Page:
Sermon, May 19: Unknown Apostles

What does it mean to be a holy people today, when life has become so different? That’s an enormous question, but not just for us. It had troubled Luke as well. The Book of Acts was probably written towards the end of the first century and there had been plenty of time for conversation between Christians and Jews and their becoming-separated holy books. Conflicts were emerging – was Christianity the fulfillment of Judaism so Mosaic law must be obeyed? Or was God doing a new thing, so that the law might be re-interpreted?
While the story of Jesus is how we understand this new kind of thinking, it’s a story with a beginning and an end. God’s own spirit who is emerging as the primary motivating force in early Christianity. As we’ve been hearing in these weeks since Easter, because of the Holy Spirit, Peter found the courage to speak, and the ability to heal.
The twelve apostles felt compelled to devote their time to prayer and preaching and chose seven people to be deacons – among them, a man named Philip. But conflict with the religious authorities escalated, persecution broke out and the fledgling church was scattered. Philip went to Samaria.
And this story of the events on a wilderness road in Samaria is where we find him. All we know about Philip is his willingness to say yes to whatever he feels is a call from God. What we know about Philip is that when he was asked to be a deacon, to wait on tables and feed the poor, he said yes. When he was asked to leave his home and family and go to heal the hated Samaritans, he said yes. When the angel of the Lord said to Philip, “Go south to that wilderness road” he went – and met the Ethiopian.
Now, the Ethiopian had quite a story. He was the treasurer of the sovereign state of Ethiopia – today’s Sudan – and he had just travelled hundreds of miles to worship the God of Israel in Jerusalem.
He might have been attracted to Judaism because of its moral and ethical teachings. He might even have been someone who’d call himself, “spiritual, but not religious.” In any event, he reached out to a religious institution that would have rejected him simply because of his sexuality. And now he was heading home, reading Isaiah’s poem about the Holy One who was humiliated and deprived of justice in this world. The Ethiopian eunuch would have known a lot about humiliation and being deprived of justice.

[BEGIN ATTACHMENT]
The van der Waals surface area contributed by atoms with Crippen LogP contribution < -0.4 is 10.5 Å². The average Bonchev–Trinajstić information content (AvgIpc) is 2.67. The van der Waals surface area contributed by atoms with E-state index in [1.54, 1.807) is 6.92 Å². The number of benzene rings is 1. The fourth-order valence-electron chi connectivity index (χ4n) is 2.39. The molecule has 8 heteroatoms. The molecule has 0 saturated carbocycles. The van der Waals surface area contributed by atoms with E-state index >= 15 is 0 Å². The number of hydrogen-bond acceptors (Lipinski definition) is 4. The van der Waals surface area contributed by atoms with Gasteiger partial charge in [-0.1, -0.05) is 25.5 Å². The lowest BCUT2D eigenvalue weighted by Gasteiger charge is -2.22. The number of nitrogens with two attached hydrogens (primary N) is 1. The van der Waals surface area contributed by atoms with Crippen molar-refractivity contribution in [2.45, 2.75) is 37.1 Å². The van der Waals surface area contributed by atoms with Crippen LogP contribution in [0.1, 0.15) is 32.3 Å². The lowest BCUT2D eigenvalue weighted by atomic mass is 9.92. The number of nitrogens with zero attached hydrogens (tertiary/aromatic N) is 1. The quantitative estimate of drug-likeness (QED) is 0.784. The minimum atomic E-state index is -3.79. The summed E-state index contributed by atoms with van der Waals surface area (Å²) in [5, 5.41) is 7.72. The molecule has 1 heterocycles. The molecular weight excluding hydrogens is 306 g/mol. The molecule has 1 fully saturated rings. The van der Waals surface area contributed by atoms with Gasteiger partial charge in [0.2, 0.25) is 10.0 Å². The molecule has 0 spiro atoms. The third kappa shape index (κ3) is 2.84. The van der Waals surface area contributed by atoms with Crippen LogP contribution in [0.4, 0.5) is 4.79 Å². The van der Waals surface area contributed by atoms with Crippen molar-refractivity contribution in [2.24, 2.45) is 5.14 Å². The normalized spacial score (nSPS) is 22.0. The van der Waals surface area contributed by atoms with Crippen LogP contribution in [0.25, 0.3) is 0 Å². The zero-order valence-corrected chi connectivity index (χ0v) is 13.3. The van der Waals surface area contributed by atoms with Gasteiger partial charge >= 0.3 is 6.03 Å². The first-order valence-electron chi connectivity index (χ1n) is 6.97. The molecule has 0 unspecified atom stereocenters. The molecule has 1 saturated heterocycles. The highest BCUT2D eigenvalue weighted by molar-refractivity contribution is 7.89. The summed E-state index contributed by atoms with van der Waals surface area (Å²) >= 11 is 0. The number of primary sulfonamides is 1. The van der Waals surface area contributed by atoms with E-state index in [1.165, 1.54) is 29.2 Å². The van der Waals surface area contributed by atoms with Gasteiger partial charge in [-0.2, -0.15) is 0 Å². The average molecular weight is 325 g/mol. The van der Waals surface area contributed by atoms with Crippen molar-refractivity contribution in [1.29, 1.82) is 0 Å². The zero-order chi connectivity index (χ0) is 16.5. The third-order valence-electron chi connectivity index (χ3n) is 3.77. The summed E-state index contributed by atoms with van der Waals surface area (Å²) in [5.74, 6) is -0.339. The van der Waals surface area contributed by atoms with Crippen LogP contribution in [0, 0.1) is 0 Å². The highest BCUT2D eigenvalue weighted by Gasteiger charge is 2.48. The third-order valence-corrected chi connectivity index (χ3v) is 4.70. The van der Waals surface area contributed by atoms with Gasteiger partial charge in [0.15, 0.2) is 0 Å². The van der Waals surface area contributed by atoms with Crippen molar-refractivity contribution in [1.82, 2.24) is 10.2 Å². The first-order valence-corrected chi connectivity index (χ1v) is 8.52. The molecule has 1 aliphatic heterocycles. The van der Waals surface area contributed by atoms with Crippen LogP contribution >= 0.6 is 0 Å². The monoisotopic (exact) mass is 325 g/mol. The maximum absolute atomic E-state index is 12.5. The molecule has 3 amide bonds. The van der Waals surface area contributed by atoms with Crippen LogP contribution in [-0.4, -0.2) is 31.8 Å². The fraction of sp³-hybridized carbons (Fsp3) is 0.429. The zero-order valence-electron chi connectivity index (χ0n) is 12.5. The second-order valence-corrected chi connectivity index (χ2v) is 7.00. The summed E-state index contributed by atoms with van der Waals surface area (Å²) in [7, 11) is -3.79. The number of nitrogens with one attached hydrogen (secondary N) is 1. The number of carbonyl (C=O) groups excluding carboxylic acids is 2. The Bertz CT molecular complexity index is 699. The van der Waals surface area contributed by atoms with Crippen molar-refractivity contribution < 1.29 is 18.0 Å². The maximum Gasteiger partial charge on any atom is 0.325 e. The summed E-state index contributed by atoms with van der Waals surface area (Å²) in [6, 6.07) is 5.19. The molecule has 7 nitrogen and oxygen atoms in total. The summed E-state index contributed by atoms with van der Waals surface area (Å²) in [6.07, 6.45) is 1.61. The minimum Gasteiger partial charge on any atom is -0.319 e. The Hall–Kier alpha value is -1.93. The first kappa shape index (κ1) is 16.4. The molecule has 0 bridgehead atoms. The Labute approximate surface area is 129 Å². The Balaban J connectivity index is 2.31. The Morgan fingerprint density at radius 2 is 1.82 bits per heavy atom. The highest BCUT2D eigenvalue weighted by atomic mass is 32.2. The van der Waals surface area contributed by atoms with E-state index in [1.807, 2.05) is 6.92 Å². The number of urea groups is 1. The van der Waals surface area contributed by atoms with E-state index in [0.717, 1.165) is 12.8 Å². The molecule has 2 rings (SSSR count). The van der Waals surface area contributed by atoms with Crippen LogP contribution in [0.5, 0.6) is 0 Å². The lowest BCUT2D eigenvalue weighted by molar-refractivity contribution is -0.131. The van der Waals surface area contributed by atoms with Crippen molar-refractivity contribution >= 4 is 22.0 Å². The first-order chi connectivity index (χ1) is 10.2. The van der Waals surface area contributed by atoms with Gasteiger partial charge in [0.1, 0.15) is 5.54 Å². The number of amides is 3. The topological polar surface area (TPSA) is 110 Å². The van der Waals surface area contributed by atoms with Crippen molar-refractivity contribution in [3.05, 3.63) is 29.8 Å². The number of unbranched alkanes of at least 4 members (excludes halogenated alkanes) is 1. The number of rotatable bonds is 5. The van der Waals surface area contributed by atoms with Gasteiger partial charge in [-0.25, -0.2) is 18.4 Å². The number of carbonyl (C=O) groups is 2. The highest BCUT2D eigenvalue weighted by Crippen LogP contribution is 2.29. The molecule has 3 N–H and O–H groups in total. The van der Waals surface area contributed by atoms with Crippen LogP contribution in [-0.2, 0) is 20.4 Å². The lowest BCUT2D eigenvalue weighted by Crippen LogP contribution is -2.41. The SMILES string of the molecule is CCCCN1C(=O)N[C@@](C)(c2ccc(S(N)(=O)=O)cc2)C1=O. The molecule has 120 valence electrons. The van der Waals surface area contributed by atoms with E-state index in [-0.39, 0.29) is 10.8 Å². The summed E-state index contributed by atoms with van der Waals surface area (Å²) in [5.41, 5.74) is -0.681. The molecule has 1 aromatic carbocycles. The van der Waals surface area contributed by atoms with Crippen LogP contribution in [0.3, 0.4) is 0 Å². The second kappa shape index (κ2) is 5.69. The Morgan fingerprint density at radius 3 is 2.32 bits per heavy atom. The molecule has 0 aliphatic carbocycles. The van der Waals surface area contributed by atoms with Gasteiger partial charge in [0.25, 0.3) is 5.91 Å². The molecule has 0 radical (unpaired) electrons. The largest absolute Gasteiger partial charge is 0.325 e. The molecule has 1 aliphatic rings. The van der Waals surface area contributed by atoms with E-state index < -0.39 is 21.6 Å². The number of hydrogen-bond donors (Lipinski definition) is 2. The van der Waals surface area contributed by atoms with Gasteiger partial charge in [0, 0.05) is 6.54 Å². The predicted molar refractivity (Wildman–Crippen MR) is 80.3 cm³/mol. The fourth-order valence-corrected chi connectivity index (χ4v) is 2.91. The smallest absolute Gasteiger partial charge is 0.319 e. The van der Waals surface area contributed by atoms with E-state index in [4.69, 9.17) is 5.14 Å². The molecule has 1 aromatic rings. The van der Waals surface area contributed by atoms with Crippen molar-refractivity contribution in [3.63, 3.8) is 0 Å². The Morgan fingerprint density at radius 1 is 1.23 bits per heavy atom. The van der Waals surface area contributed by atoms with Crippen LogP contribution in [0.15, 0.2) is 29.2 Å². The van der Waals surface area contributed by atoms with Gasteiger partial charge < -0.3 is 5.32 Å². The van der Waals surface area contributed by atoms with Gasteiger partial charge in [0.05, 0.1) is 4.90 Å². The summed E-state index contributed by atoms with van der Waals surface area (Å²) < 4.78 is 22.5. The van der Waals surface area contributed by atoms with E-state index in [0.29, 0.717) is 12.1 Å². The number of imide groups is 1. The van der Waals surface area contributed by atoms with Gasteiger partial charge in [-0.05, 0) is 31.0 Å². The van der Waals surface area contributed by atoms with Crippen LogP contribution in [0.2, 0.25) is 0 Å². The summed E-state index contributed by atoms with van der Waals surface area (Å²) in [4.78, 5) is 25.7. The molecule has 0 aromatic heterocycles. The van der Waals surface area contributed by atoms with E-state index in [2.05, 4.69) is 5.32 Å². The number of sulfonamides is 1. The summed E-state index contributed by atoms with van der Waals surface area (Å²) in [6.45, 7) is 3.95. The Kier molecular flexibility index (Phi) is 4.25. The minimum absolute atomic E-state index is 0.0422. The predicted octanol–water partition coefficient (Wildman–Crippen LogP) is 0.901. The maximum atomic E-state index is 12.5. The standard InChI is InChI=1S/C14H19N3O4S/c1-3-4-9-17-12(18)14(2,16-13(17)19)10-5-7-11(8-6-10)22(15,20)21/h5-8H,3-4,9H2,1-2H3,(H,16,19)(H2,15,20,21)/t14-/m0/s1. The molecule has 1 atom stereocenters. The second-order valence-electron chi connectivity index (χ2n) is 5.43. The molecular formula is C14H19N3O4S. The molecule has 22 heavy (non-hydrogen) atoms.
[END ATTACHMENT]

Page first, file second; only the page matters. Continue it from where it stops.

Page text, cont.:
“Tell me, please,” he asked Philip, “who is the prophet talking about, himself or someone else?” Or – translated – “Is this a story about some outcast in Isaiah’s time or is this a word from God to me?”
So, Philip told him about Jesus – told him that not only does God know and understand humiliation, but that Jesus had taken that pain on himself.
“What can stand in the way of my being baptized?” the Ethiopian eunuch asked. Asked it when he surely knew that there were many answers to that question and they were all negative – he belonged to the wrong nation, held the wrong job, had the wrong sexuality.
What can stand in the way? “Nothing, nothing at all, “ whispered the Holy Spirit. And so water miraculously appeared in the desert and he was baptized. Can we even begin to imagine what this baptism meant to him? A few years later Paul would say it this way: “In Christ Jesus you are all children of God through faith, for all of you who were baptized into Christ have clothed yourselves with Christ. There is neither Jew nor Gentile, neither slave nor free, not male and female, for you are all one in Christ Jesus. If you belong to Christ, then you are heirs according to the promise.”
Heirs, according to the promise – the promise as Philip heard it in Isaiah’s poem, in the Ethiopian’s questions, in the whispers of God’s Spirit. It was enough to send the Ethiopian on his way rejoicing – to share his faith with the people at home. There are unlikely apostles everywhere, known only to the Spirit – perhaps even here, even now.
Because the Spirit is still whispering, even – maybe especially – in places and situations that seem most God-forsaken. So listen, really listen when you sense that God is telling you to go to that unlikely place, to pay attention to those unlikely people, to share the goodness of God as you yourself have known it.
You will know God’s voice when you hear it, be it ever so faint and far-away because it will be saying over and over “no matter who you are or where you are on life’s journey, you are my holy people, welcome here, welcome now.” Amen.

Posted by Rev. Barbara Ewton

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